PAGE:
The Malawi Law Society (MLS) has written President Lazarus Chakwera and Chairperson of the Judicial Service Commission, requesting that the judicial oaths of judges who have been promoted to the Supreme Court of Appeal be pended until the judges conclude their outstanding cases in the lower court.
Chakwera on Monday promoted four High Court judges, Healy Potani, John Katsala, Ivy Kamanga and Charles Mkandawire to the Supreme Court with effect from October 20. The Malawi leader also appointed 12 new High Court judges.
But while commending Chakwera and the Judicial Service Commission for the promotions, MLS has said there is need to make sure that the promoted Supreme Court judges do not leave a backlog of cases in the High Court.
“Those that are currently already in the Judiciary at lower ranks will have taken a similar oath when entering upon the duties of the offices from which they have now been promoted.
“In respect of these, the Law Society requests and recommends that the judicial oath for their new offices be not administered until they have had adequate time to complete cases by way of delivery of judgements in all matters pending rulings before them, if any.
“In this way, they will have fully and completely executed the duties of their now previous offices and achieved the cited values in section 64 of the Lelpa [Legal Education and Legal Practitioners Act],” reads part of the letter signed by MLS Honorary Secretary, Martha Kaukonde.
The lawyers’ body further says the request and recommendation is consistent with Principle 3.9 in the Lilongwe Principles and Guidelines on the Selection and Appointment of Judicial Officers adopted by the Southern African Chief Justices Forum Conference on October 30, 2018.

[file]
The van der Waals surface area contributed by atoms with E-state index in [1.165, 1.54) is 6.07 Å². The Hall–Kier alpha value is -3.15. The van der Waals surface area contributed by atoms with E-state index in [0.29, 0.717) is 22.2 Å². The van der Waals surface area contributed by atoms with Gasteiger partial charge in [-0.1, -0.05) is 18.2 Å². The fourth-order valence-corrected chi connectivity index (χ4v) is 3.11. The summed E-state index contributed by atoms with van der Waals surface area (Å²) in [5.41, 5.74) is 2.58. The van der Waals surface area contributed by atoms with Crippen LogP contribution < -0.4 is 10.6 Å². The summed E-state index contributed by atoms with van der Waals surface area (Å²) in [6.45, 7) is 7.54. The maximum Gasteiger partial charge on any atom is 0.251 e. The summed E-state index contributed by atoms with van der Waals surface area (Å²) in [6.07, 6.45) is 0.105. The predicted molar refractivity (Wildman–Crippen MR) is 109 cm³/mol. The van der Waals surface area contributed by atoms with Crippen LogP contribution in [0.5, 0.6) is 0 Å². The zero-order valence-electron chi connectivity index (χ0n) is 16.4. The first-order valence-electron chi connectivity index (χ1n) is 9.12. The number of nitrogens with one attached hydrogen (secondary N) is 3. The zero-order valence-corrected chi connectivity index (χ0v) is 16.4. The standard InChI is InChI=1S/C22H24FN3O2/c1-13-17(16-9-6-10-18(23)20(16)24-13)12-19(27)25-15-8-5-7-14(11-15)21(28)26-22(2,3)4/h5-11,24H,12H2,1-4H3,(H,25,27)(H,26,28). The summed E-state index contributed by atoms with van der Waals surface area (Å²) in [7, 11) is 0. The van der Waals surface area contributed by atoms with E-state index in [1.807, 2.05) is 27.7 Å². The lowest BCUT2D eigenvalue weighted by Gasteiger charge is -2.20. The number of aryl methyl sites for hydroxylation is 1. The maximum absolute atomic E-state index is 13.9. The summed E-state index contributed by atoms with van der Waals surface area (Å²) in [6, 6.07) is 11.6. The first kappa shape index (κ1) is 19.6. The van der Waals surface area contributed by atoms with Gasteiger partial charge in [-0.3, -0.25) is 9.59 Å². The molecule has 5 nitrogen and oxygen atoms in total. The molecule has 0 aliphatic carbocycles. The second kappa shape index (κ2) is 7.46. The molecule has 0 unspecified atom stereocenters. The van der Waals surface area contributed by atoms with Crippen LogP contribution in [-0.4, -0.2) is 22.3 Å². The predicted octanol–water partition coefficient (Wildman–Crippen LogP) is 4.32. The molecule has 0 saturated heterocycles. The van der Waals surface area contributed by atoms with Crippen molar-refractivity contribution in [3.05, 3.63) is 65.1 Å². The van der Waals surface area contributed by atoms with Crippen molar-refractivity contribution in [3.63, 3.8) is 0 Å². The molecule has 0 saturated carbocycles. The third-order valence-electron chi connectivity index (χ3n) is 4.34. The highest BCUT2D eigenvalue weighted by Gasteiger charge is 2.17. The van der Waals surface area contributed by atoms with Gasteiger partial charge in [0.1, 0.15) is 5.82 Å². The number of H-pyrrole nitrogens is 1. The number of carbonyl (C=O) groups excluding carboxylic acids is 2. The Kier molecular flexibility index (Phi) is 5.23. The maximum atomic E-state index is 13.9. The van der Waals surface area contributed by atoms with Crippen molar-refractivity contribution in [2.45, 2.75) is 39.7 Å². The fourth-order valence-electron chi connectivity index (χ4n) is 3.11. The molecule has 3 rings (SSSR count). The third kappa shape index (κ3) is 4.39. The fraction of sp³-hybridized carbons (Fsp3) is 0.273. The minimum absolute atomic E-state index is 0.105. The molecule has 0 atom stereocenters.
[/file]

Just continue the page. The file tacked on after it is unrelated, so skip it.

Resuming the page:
MLS says the four judges that have been elevated to the Supreme Court have served the nation long and very well at the High Court.
The institution has, therefore, hailed Chakwera and the Judicial Service Commission for considering merit in the appointees.
“In respect of the High Court appointments, the Law Society notes that with four Judges from private practice, six from within the judiciary, one from main civil service and six out of 12 as female Judges, the spread of the appointments is well representative of the legal profession and a good reflection on the gender balance in this cohort of judicial appointments,” the letter says.
When asked for a comment on the matter, State House Press Secretary Brian Banda referred the matter to government spokesperson Gospel Kazako who also indicated Attorney General (AG) Chikosa Silungwe was better placed to comment. We did not manage to reach the AG.
But Chancellor College-based law expert, Garton Kamchedzera, cautioned MLS against inviting the President to interfere in affairs of the Judiciary.
“If there are concerns about backlogs of judgments that need to be written, they should channel such concerns to the Judicial Service Commission.
“The reason I say that they should not be inviting the President to interfere with the internal operations of the Judiciary is because that would be infringing the principle of separation of powers,” Kamchedzera said.